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is more capability testing, both from a functional lens and a business-savvy lens.

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If you were on a deserted island and I offered you this job, what information

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would you ask for me to learn to basically help yourself ramp up and

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be effective as fast as possible?

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For a marketer, boy, you can learn all kinds of great stuff about simply

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business savvy because there's a whole range of things you get asked for, some

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of them pretty doggone telling versus others, as far as how much coaching will

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this individual need on the business side should they step into the role?

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And the answer can be they need coaching on the business side.

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That's fine.

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But it's good to calibrate, especially if you're the CEO.

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That's an interesting one.

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I like that.

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I have to say, I like that better than the first one.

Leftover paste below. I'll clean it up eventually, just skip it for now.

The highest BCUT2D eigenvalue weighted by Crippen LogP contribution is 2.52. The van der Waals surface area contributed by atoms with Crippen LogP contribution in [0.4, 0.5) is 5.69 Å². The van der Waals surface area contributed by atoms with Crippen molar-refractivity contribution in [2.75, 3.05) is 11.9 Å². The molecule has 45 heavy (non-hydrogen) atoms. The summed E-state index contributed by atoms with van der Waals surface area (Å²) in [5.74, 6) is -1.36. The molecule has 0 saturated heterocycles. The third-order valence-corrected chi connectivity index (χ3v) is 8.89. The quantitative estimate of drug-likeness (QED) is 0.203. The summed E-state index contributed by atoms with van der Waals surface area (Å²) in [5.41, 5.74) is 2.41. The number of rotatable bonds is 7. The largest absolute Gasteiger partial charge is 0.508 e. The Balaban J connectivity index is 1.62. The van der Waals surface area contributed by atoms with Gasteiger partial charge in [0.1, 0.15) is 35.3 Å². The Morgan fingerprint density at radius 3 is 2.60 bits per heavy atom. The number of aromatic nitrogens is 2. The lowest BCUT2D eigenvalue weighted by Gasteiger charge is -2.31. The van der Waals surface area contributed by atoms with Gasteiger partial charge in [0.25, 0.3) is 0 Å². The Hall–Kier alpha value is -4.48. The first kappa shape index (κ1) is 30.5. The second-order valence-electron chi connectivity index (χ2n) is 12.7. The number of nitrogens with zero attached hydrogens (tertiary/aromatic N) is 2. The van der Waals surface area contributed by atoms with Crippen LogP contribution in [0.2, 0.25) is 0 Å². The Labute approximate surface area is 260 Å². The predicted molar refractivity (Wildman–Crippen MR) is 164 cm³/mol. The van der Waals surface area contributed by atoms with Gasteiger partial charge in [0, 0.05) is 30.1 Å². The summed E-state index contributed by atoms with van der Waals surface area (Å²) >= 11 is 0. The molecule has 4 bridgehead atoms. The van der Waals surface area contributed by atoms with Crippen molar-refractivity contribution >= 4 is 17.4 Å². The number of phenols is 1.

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You're right, it's not so much the question you ask, but the kind

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of active listening that you're doing and the probing afterwards.

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I think that's also a piece of giving candidates a moment to take

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a beat and formulate an answer.

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Big time.

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I was actually just with a founder, a similar lens to this, and to

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better defend my first answer.

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I was with one of our founders yesterday, actually, talking about interviewing

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and talking about scorecards and why scorecard's important and we believe

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strongly in outcome-oriented scorecards.

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When I say outcome-oriented scorecards, we say, hey, in two years from now, this role

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or this function will have delivered what?

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And then just go ask questions about that.